Sopranos impresario David Chase, the Martin Scorcese of the Garden State, has made a film that features New Jersey and James Gandolfini but has no connection to wise guys. Instead, it’s a semi-autobiographical coming-of-age flick about teenagers in the early Sixties who are inspired to play rock and roll after seeing the Rolling Stones. It’s called Not Fade Away and I promise the final scene is not scored to “Don’t Stop Believin'”.

A seven-foot tall thief is on the loose in Chicago. John Calipari: “Apprehend him? I’d like to sign him!”

So Randi Zuckerberg, the sister of Facebook founder Mark Zuckerberg posts a family photo on Facebook and then becomes SHOCKED and APPALLED when that photo shows up on Twitter. Somewhere a lot of women who attended Harvard in 2004 are howling.

We could be wrong on this, but the tallest athlete in Notre Dame history? Ryan Doherty, seven-foot-one. His sport? Baseball. Yes, baseball. We came across this piece on the 2002 Irish grad, who finally has grasped an understanding of the word morphology.

Kelly Lundy, a.k.a. Suzy  Favor Hamilton, could be in even more trouble than David Gregory. Also, as avid readers of “Tater Talk” are aware, she has lost her contract with the Wisconsin Potato and Vegetable Growers Association. And yet there is something so refreshing by her unabashed ownership of these deeds.

Ethical and journalistic question: We personally have known about George Bush’s medical condition for nearly two weeks. The nation’s 41st president, 88 years old, is reportedly in more grave condition than has been made public. Our question is: What does the Today Show, one of whose correspondents is President Bush’ granddaughter, Jenna Bush Hager, do about this? Is it a vital, breaking story? No. Do you want to be first? Probably.

Answer to question above: Luol Deng, Chicago Bulls.

IT’S ALL HAPPENING! “Boxing Day” Edition, 12/26

Starting Five

1. Joyful and Triumphant: Celtics, Heat, Rockets, and both the Loss Los Angeles Lakers and the L.A. Clippers at the Staples Center on Christmas Day, what is being billed as Arash Markazi-palooza”.  The Clippers have now won 14 straight and have the NBA’s best record (22-6), and we just wonder if Bill Simmons is still allowed to use his season tickets and cheer now that he is a respected ESPN NBA analyst. This video, by the way, is some of our pal Arash’s best work at Staples (he shot the video; the giggle incriminates him).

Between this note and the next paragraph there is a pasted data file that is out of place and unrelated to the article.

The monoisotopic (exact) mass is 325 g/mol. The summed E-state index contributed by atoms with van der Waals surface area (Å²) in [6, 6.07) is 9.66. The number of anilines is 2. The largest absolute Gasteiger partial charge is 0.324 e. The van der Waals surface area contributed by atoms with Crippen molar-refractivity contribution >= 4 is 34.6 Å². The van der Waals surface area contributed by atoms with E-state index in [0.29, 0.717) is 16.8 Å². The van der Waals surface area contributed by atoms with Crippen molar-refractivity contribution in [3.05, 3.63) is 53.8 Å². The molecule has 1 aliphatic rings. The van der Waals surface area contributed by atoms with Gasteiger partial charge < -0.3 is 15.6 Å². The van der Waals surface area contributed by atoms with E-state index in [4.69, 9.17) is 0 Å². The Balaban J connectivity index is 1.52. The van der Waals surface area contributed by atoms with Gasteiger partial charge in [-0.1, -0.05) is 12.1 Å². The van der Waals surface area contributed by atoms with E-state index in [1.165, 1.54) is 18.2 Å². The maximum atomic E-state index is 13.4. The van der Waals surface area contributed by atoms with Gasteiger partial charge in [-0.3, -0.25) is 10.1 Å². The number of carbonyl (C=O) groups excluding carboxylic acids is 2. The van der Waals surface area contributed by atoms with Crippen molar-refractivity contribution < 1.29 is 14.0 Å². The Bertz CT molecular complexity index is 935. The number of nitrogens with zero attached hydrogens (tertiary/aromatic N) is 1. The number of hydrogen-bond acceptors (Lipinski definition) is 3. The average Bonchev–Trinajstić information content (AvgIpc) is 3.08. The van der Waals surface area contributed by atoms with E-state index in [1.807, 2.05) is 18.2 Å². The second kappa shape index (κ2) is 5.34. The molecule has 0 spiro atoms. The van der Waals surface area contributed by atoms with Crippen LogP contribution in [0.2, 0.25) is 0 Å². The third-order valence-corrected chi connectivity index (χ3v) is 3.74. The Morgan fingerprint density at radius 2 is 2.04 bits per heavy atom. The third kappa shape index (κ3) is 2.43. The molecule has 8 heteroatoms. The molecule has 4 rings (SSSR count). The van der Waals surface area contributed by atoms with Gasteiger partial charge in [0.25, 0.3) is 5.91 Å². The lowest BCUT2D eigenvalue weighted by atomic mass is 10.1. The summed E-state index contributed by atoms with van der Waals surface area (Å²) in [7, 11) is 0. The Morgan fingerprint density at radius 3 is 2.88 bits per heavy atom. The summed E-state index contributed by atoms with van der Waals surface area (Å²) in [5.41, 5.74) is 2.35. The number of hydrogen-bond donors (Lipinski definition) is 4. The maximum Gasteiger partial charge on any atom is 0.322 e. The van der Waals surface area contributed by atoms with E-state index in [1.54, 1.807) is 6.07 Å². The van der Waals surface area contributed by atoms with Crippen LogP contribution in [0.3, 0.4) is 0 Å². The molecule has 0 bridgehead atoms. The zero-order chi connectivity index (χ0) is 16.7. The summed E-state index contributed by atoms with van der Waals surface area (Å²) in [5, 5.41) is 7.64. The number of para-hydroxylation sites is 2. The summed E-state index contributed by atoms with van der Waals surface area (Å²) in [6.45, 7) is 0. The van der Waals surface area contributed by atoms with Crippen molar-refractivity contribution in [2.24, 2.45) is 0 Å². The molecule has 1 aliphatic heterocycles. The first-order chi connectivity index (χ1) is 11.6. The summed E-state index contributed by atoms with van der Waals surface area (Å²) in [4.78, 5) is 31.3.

2. There are five undefeated teams left in college basketball. Three of them, the top three in the rankings, have all won a national championship in the past quarter-century: Duke, Michigan and Arizona. A fourth, Cincinnati, spent an entire season at or near No. 1 back in the days of Huggy Bear (Bob Huggins). The fifth? Well, that school remains unranked and before this season the only thing you’d associate it with basketball was a long ago SI cover that featured All-Time All-Name Teamer Fennis Dembo.

Oddly enough, neither “Fennis” nor “Dembo” is an up and coming section of Brooklyn

Yes, that school would be Wyoming. The Cowboys are 12-0, though they have only defeated one ranked team (neighboring Colorado). Their top scorer and rebounder is Leonard Washington, who played his first two seasons at USC and actually was a starter as a frosh for the Trojan squad that lost in the second round to Michigan State.

3. So, if you have seen the ads, you know that Les Miserables is the greatest thing ever to happen to mankind. We though we’d give a little dap to the man who, you know, actually wrote the novel on which the musical is based: Victor Hugo. According to Wikipedia, the French poet/novelist /sketch artist/political activist (1802-18850) wrote a single-character telegram to his publisher when Les Miz was published — he was on vacation. The telegram read simply “?”. The publisher’s reply? “!”

4. Did NBC’s David Gregory violate a District of Columbia gun ordinance when he displayed a 30-round clip during his “Meet The Press” interview last Sunday with NRA spokesman Wayne LaPierre?

5. From the “What We’re Reading” section: The first film that Roger Ebert, arguably America’s greatest film critic, saw in the theaters? “A Day At the Races”,  the 1937 comedy featuring the Marx Brothers (as opposed to the Queen album of the same title that features the classic tune Somebody To Love”) .(as opposed to the Jefferson Airplane song of the same title…). That nugget, by the way, comes from Ebert’s memoir, “Life Itself.” (Yes, I am reading a memoir of a film critic who was born and raised in downstate Illinois and I’m not even Will Leitch). (This, by the way, is a fascinating and very telling Will Leitch confessional involving his hero, Mr. Ebert).

Two classic lines from the immortal Groucho Marx in this one (“Either he’s dead or my watch has stopped” and “Have you got a woman in there?” “If I haven’t, I’ve wasted 30 minutes of valuable time.”). If you’ve never seen Groucho as Dr. Hugo Hackenbush, you can always watch the classic M*A*S*H episode in which they make a mockumentary titled “Yankee Doodle Doctors” and Hawkeye basically reprises the character.


IT’S ALL HAPPENING! The “Not Fade Away in a Manger” Edition, 12/24


1. Let’s begin with, in the words of Chris Kattan, “A pop quiz…a little quiz!” Who was Christmas Snow ( answer below… do resist the temptation to Google)?

2. “To face unafraid/The plans that we’ve made/Walking in a winter wonderland…” The word “unafraid” always freaks us out. Why do we need to introduce the element of fear into a Christmas carol? While we’re on the topic of Christmas tunes, it is “Heat Miser” and “Snow Miser” not “Heat Meister” as I’ve heard some say or “Cold Miser”. The Year Without a Santa Claus made its debut in 1974. I was eight years old and was quite certain I had never seen a Christmas special anything like it.